December 27, 2012

I didn’t see as many movies as I have in previous years, although that mostly means I saw less bad ones. Here’s the cream of the crop…

10.  “ARGO” – I didn’t love this as much as many of my friends, because I felt the “everything that could go wrong, almost did” of the final moments was overly manipulative, but I did enjoy the tense setup and the Seventies feel of the movie, thanks to evocative production design and cinematography (and mustaches… don’t forget mustaches!).

9.  “SILVER LININGS PLAYBOOK” – One of the most overlooked movie stories of the year was the lack of successful romantic comedies. This was the best one by far.

8.  “TED” – How could this movie be the biggest surprise of the year when Seth McFarlane has been making us laugh for years?

7.  “ZERO DARK THIRTY” – An exciting, engrossing film that shows the strike on Bin Laden was even more courageous because the government didn’t know for sure he was there.

6.  “THE DARK KNIGHT RISES” – While I prefer my Batman movies to have a little more Batman in them, this was still a fitting end to what is sure to stand as my favorite movie trilogy.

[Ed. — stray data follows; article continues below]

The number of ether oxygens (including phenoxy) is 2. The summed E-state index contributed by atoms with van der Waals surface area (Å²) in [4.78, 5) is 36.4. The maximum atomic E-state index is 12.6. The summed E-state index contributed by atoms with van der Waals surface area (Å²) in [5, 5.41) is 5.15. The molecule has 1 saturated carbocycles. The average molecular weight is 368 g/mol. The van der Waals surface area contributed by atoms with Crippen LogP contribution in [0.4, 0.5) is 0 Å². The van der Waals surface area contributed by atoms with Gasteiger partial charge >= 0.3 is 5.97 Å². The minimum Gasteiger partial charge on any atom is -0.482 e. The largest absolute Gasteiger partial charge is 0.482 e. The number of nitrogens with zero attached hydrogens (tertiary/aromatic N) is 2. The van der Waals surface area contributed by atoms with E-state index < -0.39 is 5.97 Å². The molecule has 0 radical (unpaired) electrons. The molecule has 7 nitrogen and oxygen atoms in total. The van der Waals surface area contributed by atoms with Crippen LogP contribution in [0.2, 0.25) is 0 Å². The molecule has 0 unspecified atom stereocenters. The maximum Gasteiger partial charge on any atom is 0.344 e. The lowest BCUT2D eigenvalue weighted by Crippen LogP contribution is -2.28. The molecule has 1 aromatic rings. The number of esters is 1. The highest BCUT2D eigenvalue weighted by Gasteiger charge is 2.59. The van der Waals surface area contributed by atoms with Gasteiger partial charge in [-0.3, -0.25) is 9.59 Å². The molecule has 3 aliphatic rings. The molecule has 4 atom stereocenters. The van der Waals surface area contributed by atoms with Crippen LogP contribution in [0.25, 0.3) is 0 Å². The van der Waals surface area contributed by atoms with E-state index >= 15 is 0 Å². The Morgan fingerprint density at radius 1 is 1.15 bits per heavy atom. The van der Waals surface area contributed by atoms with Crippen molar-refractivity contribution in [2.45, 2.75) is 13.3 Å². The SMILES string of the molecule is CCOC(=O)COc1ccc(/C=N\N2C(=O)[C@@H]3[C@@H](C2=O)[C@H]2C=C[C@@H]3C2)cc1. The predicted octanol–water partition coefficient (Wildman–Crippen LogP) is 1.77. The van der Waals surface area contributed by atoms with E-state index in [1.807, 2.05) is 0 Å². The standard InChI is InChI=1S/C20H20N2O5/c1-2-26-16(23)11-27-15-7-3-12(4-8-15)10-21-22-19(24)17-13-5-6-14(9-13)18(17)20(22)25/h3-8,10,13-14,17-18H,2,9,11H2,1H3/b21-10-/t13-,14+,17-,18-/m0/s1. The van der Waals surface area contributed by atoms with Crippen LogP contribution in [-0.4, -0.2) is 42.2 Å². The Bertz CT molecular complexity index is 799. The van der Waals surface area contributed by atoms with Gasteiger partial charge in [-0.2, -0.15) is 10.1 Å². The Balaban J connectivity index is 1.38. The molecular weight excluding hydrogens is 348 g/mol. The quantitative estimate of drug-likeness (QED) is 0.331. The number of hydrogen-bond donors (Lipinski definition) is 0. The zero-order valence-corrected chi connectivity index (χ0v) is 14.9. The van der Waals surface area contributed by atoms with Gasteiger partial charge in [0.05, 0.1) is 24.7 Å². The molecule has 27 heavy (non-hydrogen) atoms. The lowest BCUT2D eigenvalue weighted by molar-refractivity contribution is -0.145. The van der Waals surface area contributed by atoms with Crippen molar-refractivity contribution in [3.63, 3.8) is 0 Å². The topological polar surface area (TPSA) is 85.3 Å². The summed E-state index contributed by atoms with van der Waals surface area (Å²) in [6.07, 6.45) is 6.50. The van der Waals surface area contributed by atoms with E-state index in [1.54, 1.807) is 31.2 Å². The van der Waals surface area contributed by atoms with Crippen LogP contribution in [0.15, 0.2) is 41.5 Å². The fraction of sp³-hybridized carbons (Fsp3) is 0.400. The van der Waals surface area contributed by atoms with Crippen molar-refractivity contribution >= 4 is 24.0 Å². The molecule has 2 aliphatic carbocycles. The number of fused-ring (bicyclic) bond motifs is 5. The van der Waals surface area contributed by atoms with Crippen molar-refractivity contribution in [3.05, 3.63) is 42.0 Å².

5.  “FRANKENWEENIE” – Loved the shout-outs to old monster movies, but mostly I liked it because Sparky the dog was so cute.

4.  “FLIGHT” – Even more than the tense emergency landing scene, the plight of Whip Whitaker trying (or not) to overcome his addictions has stayed with me since I saw the film.

3.  “JACK REACHER” – I’m a big fan of the Lee Child source novels, so it was a huge relief to see Tom Cruise pull off a believable portrayal of my favorite righter of wrongs. But more than that, the film was the kind of action movie laced with humor and mystery that we don’t see enough anymore.

2.  “LINCOLN” – My pick for Best Picture and needless to say Best Actor. Like “Zero Dark Thirty,” you knew how the story ended (in this case, with the passing of the 13th Amendment)  and yet it was still thrilling.

1.  “THE AVENGERS” – The most fun movie of the year. Writer/director Joss Whedon made the challenge of blending the six stars look easy. The final battle set a standard for superhero action that will be hard to top. Your move, DC!


My Top Songs Of 2012

December 27, 2012

After a few years where country music dominated my listening hours, pop music came back this year and took all but one spot on my yearly top 10.